Journal of Helminthology

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Research Article

Prevalence of amphistomiasis and its association with Fasciola gigantica infections in Zambian cattle from communal grazing areas

A.M. Phiria1 c1, I.K. Phiria1 and J. Monrada2

a1 Clinical Studies Department, School of Veterinary Medicine, The University of Zambia, PO Box 32379, Lusaka, Zambia

a2 Danish Centre for Experimental Parasitology, Dyrlaegevej 100, DK-1870 Fredericksberg C, Denmark

Article author query

Phiri AM [PubMed]  [Google Scholar]
Phiri IK [PubMed]  [Google Scholar]
Monrad J [PubMed]  [Google Scholar]


To estimate prevalence of amphistomiasis and its association with bovine Fasciola gigantica infections in Zambia, 709 faeces of cattle presented for slaughter from three major cattle rearing areas of Central, Southern and Western provinces were analysed. The prevalence rate of amphistomes was 51.6%. Egg counts per gram (EPG) of faeces ranged from 0 to 385 with a mean (± SEM) of 11.96±1.07. The origin of the cattle had a significant influence (P<0.001) on the prevalence rate. Fasciola gigantica infections accounted for 46.7% of the cattle examined. The mean EPG count (± SEM) was 6.3±0.66 with a range of 0 to 223. A total of 34.6% were mixed infections while single Fasciola and amphistome infections represented 12.1% and 17.1%, respectively. Significantly more cattle (63.8%) were infected with either single or both trematode infections (P<0.0001) than not. Mixed trematode infections were highest in the Southern province (80.0%) while the lowest were recorded in Central province (16.3%). A positive correlation (r2=0.0428) was present in mixed infections. In order to minimize losses, epidemiology and cross-resistance of amphistomiasis and fascioliasis should be studied in different ecological regions of Zambia to formulate efficient control programmes.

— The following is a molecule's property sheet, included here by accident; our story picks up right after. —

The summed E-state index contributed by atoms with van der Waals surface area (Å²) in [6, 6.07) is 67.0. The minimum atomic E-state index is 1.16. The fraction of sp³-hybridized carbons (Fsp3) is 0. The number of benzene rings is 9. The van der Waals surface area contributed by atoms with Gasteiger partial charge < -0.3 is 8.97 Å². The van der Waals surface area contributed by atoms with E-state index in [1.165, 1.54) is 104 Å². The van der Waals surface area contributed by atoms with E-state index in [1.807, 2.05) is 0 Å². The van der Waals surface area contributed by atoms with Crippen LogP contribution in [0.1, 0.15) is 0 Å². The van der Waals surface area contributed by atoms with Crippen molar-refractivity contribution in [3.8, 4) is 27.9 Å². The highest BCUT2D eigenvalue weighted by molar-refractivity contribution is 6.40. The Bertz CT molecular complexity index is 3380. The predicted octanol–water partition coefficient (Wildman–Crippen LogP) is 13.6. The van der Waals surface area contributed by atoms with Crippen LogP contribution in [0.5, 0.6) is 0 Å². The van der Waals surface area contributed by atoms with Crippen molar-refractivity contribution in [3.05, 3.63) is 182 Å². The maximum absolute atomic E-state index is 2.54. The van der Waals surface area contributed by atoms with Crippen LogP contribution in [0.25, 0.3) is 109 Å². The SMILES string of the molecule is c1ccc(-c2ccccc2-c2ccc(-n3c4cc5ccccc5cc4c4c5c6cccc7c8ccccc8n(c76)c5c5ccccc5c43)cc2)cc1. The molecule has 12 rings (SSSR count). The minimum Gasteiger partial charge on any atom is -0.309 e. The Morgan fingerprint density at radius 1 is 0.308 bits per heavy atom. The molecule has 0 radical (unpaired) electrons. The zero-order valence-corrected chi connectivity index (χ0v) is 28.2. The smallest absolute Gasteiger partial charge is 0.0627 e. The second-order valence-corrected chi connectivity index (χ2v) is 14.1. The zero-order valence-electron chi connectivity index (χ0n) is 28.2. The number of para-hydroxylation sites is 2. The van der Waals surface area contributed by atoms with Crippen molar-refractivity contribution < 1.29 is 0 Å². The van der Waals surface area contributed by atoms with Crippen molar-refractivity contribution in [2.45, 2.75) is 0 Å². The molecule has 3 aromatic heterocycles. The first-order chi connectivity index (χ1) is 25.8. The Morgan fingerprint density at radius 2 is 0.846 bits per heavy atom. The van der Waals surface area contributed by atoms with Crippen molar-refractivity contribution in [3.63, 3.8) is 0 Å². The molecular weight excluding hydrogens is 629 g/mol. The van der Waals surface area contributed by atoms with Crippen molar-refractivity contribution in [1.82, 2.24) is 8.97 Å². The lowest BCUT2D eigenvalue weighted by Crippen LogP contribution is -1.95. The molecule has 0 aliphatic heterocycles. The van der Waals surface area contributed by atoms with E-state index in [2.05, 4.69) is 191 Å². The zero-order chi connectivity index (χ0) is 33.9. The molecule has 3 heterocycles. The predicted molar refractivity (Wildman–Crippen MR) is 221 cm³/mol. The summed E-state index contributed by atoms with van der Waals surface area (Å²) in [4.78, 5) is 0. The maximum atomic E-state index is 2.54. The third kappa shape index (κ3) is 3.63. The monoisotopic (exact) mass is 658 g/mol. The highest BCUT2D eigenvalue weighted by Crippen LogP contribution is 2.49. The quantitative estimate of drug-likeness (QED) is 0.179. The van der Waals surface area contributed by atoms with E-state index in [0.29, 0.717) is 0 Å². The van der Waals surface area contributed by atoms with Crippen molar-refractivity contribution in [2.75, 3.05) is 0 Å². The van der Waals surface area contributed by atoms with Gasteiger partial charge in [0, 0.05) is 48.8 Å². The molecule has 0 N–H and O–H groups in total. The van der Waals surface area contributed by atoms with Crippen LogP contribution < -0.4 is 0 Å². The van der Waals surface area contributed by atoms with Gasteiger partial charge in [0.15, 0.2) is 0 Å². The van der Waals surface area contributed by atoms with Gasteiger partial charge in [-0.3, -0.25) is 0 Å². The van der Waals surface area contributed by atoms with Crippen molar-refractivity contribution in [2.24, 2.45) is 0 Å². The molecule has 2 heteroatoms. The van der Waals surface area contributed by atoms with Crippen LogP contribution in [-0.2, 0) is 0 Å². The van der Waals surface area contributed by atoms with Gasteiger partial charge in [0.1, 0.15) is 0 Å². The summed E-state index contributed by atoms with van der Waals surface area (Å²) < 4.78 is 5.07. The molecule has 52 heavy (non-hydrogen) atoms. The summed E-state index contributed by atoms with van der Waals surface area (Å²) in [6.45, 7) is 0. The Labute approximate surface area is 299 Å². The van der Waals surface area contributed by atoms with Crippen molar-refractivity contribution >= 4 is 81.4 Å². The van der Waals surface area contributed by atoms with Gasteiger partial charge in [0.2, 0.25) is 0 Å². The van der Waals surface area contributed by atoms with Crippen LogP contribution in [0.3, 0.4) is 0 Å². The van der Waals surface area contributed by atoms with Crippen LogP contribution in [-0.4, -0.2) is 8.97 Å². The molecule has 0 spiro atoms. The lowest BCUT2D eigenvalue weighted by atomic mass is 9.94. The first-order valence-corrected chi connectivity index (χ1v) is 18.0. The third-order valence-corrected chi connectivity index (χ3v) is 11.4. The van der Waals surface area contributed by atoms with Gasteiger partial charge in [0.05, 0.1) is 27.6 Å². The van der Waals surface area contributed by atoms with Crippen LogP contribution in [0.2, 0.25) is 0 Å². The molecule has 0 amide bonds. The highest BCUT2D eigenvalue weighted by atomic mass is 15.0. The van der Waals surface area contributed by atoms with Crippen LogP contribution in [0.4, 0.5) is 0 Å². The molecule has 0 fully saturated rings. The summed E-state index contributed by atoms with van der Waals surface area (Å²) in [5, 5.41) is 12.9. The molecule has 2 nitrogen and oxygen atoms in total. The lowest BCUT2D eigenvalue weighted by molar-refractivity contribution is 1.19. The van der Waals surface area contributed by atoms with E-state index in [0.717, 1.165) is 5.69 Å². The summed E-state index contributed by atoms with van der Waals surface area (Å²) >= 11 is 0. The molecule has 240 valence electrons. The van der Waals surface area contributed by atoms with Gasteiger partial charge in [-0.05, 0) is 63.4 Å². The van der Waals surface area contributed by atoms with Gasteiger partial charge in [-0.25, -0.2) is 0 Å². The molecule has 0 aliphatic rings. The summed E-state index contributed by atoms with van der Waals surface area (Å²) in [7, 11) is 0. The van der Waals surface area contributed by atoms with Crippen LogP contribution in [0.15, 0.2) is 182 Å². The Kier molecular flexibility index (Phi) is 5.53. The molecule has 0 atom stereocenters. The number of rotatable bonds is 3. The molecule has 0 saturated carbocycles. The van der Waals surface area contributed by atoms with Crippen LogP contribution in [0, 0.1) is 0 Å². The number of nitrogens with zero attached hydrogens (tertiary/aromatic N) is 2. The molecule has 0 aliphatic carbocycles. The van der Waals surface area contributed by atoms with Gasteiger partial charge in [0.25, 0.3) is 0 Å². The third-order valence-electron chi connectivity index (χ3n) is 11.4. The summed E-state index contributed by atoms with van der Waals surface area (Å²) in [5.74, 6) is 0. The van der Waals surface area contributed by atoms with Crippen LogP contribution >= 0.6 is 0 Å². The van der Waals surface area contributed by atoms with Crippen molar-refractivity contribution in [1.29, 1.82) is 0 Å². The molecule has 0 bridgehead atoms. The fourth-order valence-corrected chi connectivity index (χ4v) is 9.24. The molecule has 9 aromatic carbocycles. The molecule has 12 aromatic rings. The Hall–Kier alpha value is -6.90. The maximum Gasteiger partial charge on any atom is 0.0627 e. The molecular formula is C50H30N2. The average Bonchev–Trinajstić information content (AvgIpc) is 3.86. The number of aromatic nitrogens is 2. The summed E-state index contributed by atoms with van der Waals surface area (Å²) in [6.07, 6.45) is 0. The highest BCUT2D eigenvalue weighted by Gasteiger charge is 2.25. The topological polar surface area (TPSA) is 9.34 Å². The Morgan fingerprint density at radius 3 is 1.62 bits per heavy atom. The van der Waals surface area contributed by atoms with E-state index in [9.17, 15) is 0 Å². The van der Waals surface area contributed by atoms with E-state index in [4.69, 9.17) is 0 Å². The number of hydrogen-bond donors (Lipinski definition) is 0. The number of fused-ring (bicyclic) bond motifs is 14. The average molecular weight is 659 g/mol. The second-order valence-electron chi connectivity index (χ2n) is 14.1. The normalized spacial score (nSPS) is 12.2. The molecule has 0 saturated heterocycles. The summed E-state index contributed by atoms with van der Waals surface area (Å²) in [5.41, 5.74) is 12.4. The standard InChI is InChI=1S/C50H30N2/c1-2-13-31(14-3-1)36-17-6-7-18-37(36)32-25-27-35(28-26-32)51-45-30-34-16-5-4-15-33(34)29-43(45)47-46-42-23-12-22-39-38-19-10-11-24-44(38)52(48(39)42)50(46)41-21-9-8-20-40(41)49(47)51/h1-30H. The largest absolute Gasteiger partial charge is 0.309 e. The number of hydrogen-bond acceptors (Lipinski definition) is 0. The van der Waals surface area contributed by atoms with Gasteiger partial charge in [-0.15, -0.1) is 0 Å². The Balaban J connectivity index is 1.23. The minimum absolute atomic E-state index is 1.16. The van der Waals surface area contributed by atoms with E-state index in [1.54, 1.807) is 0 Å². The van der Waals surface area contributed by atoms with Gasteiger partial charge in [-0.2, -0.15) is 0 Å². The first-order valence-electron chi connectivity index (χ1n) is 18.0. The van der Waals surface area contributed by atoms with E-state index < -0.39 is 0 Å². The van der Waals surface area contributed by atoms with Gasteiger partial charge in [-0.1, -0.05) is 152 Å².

(Accepted June 28 2005)


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